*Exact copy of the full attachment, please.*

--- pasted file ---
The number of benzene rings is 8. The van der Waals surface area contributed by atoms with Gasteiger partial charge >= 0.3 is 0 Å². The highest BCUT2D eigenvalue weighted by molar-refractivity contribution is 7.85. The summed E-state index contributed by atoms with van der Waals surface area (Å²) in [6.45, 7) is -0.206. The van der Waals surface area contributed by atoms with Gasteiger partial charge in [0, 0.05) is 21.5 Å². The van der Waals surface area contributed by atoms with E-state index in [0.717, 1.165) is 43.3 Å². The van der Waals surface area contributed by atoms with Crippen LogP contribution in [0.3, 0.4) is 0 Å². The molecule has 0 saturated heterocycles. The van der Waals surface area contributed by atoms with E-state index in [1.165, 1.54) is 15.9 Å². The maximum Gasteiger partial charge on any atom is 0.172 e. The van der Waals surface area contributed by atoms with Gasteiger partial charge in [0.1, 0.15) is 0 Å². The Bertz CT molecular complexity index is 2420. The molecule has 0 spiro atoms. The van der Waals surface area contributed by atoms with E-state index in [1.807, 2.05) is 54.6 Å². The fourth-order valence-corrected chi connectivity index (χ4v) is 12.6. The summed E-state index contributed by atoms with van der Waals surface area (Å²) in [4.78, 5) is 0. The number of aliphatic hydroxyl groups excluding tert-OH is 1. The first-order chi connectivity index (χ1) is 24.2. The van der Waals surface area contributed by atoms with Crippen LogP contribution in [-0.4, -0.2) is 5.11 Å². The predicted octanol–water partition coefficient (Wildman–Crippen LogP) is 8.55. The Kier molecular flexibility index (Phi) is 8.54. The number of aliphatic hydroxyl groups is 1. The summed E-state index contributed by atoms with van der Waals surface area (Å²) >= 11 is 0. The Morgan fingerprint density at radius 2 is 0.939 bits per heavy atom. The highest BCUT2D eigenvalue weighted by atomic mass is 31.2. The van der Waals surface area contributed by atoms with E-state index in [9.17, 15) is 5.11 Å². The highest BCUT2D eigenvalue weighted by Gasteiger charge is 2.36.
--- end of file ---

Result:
The number of benzene rings is 8. The van der Waals surface area contributed by atoms with Gasteiger partial charge >= 0.3 is 0 Å². The highest BCUT2D eigenvalue weighted by molar-refractivity contribution is 7.85. The summed E-state index contributed by atoms with van der Waals surface area (Å²) in [6.45, 7) is -0.206. The van der Waals surface area contributed by atoms with Gasteiger partial charge in [0, 0.05) is 21.5 Å². The van der Waals surface area contributed by atoms with E-state index in [0.717, 1.165) is 43.3 Å². The van der Waals surface area contributed by atoms with Crippen LogP contribution in [0.3, 0.4) is 0 Å². The molecule has 0 saturated heterocycles. The van der Waals surface area contributed by atoms with E-state index in [1.165, 1.54) is 15.9 Å². The maximum Gasteiger partial charge on any atom is 0.172 e. The van der Waals surface area contributed by atoms with Gasteiger partial charge in [0.1, 0.15) is 0 Å². The Bertz CT molecular complexity index is 2420. The molecule has 0 spiro atoms. The van der Waals surface area contributed by atoms with E-state index in [1.807, 2.05) is 54.6 Å². The fourth-order valence-corrected chi connectivity index (χ4v) is 12.6. The summed E-state index contributed by atoms with van der Waals surface area (Å²) in [4.78, 5) is 0. The number of aliphatic hydroxyl groups excluding tert-OH is 1. The first-order chi connectivity index (χ1) is 24.2. The van der Waals surface area contributed by atoms with Crippen LogP contribution in [-0.4, -0.2) is 5.11 Å². The predicted octanol–water partition coefficient (Wildman–Crippen LogP) is 8.55. The Kier molecular flexibility index (Phi) is 8.54. The number of aliphatic hydroxyl groups is 1. The summed E-state index contributed by atoms with van der Waals surface area (Å²) >= 11 is 0. The Morgan fingerprint density at radius 2 is 0.939 bits per heavy atom. The highest BCUT2D eigenvalue weighted by atomic mass is 31.2. The van der Waals surface area contributed by atoms with E-state index in [9.17, 15) is 5.11 Å². The highest BCUT2D eigenvalue weighted by Gasteiger charge is 2.36.